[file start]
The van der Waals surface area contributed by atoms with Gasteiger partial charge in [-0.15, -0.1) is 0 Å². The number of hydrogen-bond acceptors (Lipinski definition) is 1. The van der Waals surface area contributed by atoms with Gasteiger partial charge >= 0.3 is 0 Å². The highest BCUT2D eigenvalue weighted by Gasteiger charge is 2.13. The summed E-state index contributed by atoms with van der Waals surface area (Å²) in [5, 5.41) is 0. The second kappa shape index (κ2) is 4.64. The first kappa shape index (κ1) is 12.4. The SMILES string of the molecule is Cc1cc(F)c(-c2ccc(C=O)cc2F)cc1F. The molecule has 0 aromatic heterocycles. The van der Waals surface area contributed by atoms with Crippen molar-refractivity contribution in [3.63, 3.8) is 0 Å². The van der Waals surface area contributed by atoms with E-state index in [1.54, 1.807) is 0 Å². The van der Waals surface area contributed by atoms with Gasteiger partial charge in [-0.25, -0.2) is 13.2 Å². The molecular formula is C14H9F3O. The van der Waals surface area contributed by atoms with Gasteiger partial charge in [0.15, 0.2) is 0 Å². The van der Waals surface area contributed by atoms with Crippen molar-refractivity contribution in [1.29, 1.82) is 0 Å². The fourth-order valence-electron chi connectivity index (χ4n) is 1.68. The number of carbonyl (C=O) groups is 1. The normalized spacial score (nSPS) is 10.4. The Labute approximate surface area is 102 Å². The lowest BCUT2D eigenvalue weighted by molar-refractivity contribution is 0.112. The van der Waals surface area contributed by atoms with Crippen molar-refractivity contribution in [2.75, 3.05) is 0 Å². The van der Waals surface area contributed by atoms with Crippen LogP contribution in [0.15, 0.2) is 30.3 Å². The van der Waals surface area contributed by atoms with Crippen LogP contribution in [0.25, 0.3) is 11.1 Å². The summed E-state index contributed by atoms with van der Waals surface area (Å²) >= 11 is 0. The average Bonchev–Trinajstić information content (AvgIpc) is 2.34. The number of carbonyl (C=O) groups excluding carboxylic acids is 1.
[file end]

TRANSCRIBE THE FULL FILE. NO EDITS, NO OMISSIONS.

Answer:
The van der Waals surface area contributed by atoms with Gasteiger partial charge in [-0.15, -0.1) is 0 Å². The number of hydrogen-bond acceptors (Lipinski definition) is 1. The van der Waals surface area contributed by atoms with Gasteiger partial charge >= 0.3 is 0 Å². The highest BCUT2D eigenvalue weighted by Gasteiger charge is 2.13. The summed E-state index contributed by atoms with van der Waals surface area (Å²) in [5, 5.41) is 0. The second kappa shape index (κ2) is 4.64. The first kappa shape index (κ1) is 12.4. The SMILES string of the molecule is Cc1cc(F)c(-c2ccc(C=O)cc2F)cc1F. The molecule has 0 aromatic heterocycles. The van der Waals surface area contributed by atoms with Crippen molar-refractivity contribution in [3.63, 3.8) is 0 Å². The van der Waals surface area contributed by atoms with E-state index in [1.54, 1.807) is 0 Å². The van der Waals surface area contributed by atoms with Gasteiger partial charge in [-0.25, -0.2) is 13.2 Å². The molecular formula is C14H9F3O. The van der Waals surface area contributed by atoms with Gasteiger partial charge in [0.15, 0.2) is 0 Å². The van der Waals surface area contributed by atoms with Crippen molar-refractivity contribution in [1.29, 1.82) is 0 Å². The fourth-order valence-electron chi connectivity index (χ4n) is 1.68. The number of carbonyl (C=O) groups is 1. The normalized spacial score (nSPS) is 10.4. The Labute approximate surface area is 102 Å². The lowest BCUT2D eigenvalue weighted by molar-refractivity contribution is 0.112. The van der Waals surface area contributed by atoms with Crippen molar-refractivity contribution in [2.75, 3.05) is 0 Å². The van der Waals surface area contributed by atoms with Crippen LogP contribution in [0.15, 0.2) is 30.3 Å². The van der Waals surface area contributed by atoms with Crippen LogP contribution in [0.25, 0.3) is 11.1 Å². The summed E-state index contributed by atoms with van der Waals surface area (Å²) >= 11 is 0. The average Bonchev–Trinajstić information content (AvgIpc) is 2.34. The number of carbonyl (C=O) groups excluding carboxylic acids is 1.